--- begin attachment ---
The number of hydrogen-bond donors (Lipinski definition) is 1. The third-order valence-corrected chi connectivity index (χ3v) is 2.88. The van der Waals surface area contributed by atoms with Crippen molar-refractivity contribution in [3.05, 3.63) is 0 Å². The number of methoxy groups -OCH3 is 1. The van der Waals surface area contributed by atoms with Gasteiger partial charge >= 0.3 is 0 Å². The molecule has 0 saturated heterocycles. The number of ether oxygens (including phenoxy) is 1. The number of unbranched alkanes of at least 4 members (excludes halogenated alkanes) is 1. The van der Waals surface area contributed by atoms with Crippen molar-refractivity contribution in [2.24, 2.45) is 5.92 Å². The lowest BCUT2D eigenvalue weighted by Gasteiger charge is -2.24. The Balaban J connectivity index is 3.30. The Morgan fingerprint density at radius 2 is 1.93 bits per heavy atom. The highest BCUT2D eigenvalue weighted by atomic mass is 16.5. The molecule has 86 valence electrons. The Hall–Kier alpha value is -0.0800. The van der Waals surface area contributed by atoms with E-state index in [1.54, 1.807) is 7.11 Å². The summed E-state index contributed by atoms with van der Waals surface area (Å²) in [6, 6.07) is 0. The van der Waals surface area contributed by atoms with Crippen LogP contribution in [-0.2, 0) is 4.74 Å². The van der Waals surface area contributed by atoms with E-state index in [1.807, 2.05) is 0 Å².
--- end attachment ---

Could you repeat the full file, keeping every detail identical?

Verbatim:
The number of hydrogen-bond donors (Lipinski definition) is 1. The third-order valence-corrected chi connectivity index (χ3v) is 2.88. The van der Waals surface area contributed by atoms with Crippen molar-refractivity contribution in [3.05, 3.63) is 0 Å². The number of methoxy groups -OCH3 is 1. The van der Waals surface area contributed by atoms with Gasteiger partial charge >= 0.3 is 0 Å². The molecule has 0 saturated heterocycles. The number of ether oxygens (including phenoxy) is 1. The number of unbranched alkanes of at least 4 members (excludes halogenated alkanes) is 1. The van der Waals surface area contributed by atoms with Crippen molar-refractivity contribution in [2.24, 2.45) is 5.92 Å². The lowest BCUT2D eigenvalue weighted by Gasteiger charge is -2.24. The Balaban J connectivity index is 3.30. The Morgan fingerprint density at radius 2 is 1.93 bits per heavy atom. The highest BCUT2D eigenvalue weighted by atomic mass is 16.5. The molecule has 86 valence electrons. The Hall–Kier alpha value is -0.0800. The van der Waals surface area contributed by atoms with E-state index in [1.54, 1.807) is 7.11 Å². The summed E-state index contributed by atoms with van der Waals surface area (Å²) in [6, 6.07) is 0. The van der Waals surface area contributed by atoms with Crippen LogP contribution in [-0.2, 0) is 4.74 Å². The van der Waals surface area contributed by atoms with E-state index in [1.807, 2.05) is 0 Å².